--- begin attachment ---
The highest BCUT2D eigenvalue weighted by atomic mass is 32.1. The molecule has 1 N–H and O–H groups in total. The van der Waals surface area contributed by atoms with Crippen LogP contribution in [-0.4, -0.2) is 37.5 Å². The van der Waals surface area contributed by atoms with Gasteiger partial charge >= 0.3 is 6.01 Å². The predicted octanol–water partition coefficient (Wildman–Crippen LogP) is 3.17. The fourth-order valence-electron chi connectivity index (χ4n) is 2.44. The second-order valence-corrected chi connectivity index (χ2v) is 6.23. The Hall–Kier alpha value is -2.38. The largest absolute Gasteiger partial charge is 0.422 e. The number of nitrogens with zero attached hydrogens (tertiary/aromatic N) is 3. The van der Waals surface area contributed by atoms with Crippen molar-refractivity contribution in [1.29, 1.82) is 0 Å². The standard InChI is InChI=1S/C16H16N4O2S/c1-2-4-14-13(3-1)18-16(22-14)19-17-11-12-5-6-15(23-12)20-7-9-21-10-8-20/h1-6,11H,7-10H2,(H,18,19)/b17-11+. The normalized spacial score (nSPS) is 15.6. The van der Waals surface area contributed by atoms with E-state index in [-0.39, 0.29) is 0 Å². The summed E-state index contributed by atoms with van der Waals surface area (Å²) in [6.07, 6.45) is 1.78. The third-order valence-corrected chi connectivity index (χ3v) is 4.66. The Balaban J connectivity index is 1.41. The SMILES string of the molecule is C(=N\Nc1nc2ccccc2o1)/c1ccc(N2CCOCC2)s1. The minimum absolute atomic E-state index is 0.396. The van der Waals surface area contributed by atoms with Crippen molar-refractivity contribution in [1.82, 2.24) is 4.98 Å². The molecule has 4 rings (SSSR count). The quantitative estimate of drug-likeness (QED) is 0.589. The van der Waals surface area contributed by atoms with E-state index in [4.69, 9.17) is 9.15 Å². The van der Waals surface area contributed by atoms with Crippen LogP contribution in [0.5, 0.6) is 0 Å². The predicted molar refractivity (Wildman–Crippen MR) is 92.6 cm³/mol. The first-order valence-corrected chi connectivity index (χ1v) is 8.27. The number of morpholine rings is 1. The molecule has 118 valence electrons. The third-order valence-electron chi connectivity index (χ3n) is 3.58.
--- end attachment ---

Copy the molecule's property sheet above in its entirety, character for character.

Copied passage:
The highest BCUT2D eigenvalue weighted by atomic mass is 32.1. The molecule has 1 N–H and O–H groups in total. The van der Waals surface area contributed by atoms with Crippen LogP contribution in [-0.4, -0.2) is 37.5 Å². The van der Waals surface area contributed by atoms with Gasteiger partial charge >= 0.3 is 6.01 Å². The predicted octanol–water partition coefficient (Wildman–Crippen LogP) is 3.17. The fourth-order valence-electron chi connectivity index (χ4n) is 2.44. The second-order valence-corrected chi connectivity index (χ2v) is 6.23. The Hall–Kier alpha value is -2.38. The largest absolute Gasteiger partial charge is 0.422 e. The number of nitrogens with zero attached hydrogens (tertiary/aromatic N) is 3. The van der Waals surface area contributed by atoms with Crippen molar-refractivity contribution in [1.29, 1.82) is 0 Å². The standard InChI is InChI=1S/C16H16N4O2S/c1-2-4-14-13(3-1)18-16(22-14)19-17-11-12-5-6-15(23-12)20-7-9-21-10-8-20/h1-6,11H,7-10H2,(H,18,19)/b17-11+. The normalized spacial score (nSPS) is 15.6. The van der Waals surface area contributed by atoms with E-state index in [-0.39, 0.29) is 0 Å². The summed E-state index contributed by atoms with van der Waals surface area (Å²) in [6.07, 6.45) is 1.78. The third-order valence-corrected chi connectivity index (χ3v) is 4.66. The Balaban J connectivity index is 1.41. The SMILES string of the molecule is C(=N\Nc1nc2ccccc2o1)/c1ccc(N2CCOCC2)s1. The minimum absolute atomic E-state index is 0.396. The van der Waals surface area contributed by atoms with Crippen molar-refractivity contribution in [1.82, 2.24) is 4.98 Å². The molecule has 4 rings (SSSR count). The quantitative estimate of drug-likeness (QED) is 0.589. The van der Waals surface area contributed by atoms with E-state index in [4.69, 9.17) is 9.15 Å². The van der Waals surface area contributed by atoms with Crippen LogP contribution in [0.5, 0.6) is 0 Å². The predicted molar refractivity (Wildman–Crippen MR) is 92.6 cm³/mol. The first-order valence-corrected chi connectivity index (χ1v) is 8.27. The number of morpholine rings is 1. The molecule has 118 valence electrons. The third-order valence-electron chi connectivity index (χ3n) is 3.58.